Upload & Sell: On
I really don't understand your hostility to this idea that I personally find it easier to see when two halves of an image are aligned, as opposed to determining when the image is sharp or blurry. I don't actually NEED to have used f/1.2 lenses with both types of screens to be able to make that claim. My personal experience with the lenses I have used supports my preference.
And for what it's worth, I use an Eg-S screen on my 5D2 with an 85/1.2L II, and there is *no* way for me to see critical focus wide open. That screen does not let me see 100% crop to determine whether I focused on the eye or the eyelash of a person. No one has that kind of visual acuity. A split prism wouldn't let me see that either.
You appear to be under this impression that your way is the only correct way to focus, and that anyone who suggests otherwise is wrong.
My hostility is towards the increase in likely hood around here lately that anything one suggests will be instantly poo-pooed. I, for one, an not talking out of my ass:
EE-S Product Description:
"The Ee-S Super Precision focusing screen is designed to facilitate manual focusing with high-speed lenses (f/2.8 or faster). The Ee-S screen has finer microlenses than the Ee-A or Ee-D options, along with a steeper parabola of focus to make the image pop in and out of focus more vividly in the viewfinder; however, the Ee-S focusing screen is not recommended for slower lenses because it's not very bright."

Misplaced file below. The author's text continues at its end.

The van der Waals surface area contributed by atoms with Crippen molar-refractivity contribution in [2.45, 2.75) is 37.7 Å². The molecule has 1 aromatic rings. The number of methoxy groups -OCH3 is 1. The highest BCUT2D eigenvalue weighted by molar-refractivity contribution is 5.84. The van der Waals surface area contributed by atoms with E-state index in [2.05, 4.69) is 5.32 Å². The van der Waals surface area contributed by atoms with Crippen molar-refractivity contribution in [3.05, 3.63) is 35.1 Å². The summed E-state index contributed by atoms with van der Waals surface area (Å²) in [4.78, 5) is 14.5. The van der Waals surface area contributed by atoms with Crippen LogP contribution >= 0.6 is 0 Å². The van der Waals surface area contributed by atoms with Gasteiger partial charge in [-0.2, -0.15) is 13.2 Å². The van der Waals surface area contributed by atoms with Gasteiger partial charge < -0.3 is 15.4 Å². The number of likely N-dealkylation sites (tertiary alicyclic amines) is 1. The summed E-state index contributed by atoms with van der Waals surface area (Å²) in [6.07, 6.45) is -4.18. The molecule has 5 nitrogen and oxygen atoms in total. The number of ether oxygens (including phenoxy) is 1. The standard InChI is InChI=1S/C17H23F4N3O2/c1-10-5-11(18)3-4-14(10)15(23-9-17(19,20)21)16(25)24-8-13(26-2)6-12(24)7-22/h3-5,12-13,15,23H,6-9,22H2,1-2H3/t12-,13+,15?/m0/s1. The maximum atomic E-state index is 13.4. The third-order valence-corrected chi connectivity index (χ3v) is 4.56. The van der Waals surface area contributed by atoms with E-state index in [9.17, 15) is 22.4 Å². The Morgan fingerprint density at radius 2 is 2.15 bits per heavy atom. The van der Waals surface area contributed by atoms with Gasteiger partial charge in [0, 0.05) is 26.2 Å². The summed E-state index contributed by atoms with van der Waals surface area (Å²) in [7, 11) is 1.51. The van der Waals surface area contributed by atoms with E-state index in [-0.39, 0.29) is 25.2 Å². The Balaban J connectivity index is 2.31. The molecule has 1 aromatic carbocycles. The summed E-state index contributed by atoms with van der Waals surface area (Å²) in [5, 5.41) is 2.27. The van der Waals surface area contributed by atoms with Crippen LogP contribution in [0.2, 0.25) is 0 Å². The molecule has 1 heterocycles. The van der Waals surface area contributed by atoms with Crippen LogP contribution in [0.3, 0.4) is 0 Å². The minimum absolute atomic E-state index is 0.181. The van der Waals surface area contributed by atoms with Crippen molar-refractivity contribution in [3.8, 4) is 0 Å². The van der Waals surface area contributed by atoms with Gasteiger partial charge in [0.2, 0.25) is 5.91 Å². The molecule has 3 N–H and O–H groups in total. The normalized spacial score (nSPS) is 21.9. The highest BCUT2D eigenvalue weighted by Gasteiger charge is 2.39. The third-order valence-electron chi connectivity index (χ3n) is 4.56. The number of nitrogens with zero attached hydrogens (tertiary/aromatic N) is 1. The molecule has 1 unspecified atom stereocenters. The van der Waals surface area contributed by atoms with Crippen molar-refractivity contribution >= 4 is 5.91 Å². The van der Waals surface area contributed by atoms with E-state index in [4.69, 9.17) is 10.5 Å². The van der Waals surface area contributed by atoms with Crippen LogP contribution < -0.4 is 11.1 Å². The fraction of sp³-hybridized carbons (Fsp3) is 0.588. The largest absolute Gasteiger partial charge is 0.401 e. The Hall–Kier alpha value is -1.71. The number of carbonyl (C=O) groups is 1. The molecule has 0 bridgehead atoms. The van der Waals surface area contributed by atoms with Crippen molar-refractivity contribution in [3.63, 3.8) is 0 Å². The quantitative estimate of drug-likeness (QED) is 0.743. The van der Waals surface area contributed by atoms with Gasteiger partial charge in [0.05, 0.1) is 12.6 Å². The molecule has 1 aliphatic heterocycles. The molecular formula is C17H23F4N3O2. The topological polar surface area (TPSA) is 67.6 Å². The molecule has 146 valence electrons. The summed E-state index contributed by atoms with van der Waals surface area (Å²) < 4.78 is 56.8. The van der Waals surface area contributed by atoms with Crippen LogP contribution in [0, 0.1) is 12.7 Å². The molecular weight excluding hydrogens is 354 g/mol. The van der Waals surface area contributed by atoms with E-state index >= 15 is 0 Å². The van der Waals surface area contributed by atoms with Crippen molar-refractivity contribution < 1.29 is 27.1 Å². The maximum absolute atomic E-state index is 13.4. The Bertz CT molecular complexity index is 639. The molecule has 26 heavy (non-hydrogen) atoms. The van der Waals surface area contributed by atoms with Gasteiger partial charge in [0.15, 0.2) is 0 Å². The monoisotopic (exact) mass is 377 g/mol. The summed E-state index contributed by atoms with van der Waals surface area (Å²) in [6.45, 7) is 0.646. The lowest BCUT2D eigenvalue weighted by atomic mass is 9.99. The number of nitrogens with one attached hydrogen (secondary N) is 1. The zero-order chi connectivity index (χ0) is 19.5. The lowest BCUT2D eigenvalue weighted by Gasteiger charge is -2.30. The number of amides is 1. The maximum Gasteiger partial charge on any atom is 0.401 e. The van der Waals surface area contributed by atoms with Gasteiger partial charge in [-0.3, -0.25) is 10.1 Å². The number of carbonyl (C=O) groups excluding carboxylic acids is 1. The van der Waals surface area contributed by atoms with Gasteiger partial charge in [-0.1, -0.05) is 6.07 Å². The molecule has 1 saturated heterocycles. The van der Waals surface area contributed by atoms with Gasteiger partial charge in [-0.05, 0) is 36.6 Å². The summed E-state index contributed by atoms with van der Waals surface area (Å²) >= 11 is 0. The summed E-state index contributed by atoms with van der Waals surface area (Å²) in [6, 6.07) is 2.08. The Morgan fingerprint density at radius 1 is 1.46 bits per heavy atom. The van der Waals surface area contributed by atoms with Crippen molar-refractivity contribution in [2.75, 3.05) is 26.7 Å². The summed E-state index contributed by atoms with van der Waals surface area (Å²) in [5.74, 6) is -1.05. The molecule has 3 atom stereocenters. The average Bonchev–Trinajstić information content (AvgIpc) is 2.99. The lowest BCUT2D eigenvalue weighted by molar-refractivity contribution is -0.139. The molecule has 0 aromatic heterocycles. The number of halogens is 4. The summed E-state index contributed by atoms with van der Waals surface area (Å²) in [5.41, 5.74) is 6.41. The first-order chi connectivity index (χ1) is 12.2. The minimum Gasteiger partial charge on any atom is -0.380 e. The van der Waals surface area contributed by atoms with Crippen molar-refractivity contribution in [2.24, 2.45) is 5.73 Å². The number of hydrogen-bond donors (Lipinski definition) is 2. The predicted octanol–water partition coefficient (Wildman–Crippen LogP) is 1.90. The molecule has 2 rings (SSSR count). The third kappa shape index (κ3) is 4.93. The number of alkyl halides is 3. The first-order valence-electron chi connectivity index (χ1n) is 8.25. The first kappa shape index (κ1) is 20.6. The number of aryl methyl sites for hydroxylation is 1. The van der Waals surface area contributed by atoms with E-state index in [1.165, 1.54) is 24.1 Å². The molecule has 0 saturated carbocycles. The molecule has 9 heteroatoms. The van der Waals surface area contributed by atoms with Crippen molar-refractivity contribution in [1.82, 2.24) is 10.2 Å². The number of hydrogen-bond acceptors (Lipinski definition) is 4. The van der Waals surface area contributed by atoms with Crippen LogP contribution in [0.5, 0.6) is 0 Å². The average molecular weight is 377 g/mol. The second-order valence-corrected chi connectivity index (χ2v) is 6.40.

And yes, in order to make a valid claim about something, there is a requirement to have tried it first, otherwise it is known as conjecture. Check my profile, I have several fast manual focus only lenses that I use in conjunction with the E*-S screen, and have tried them with split prism screens as well. Your profile suggests that you only own AF lenses, which also leads me to believe that you are, in fact, talking out of your ass. Frankly, I see this type of behavior out of you a lot around here. Additionally, I made a point of saying that it was my opinion more than once, as that is nothing more than what it is. And finally, it was you who initially claimed that I was wrong, so to turn it around to say that I believe my way is the only way is pure hypocrisy.
A split prism shows you a sharp image but in two halves. You know it's focused if the halves are aligned.
That may well be the case with a lens that is f/2.8, but certainly not at f/1.2. I HAVE TRIED IT.
I apologize to the OP and other interested parties for going down this road, this type of stuff just irks me. Maybe he was trying to goat me into this... If so, well done.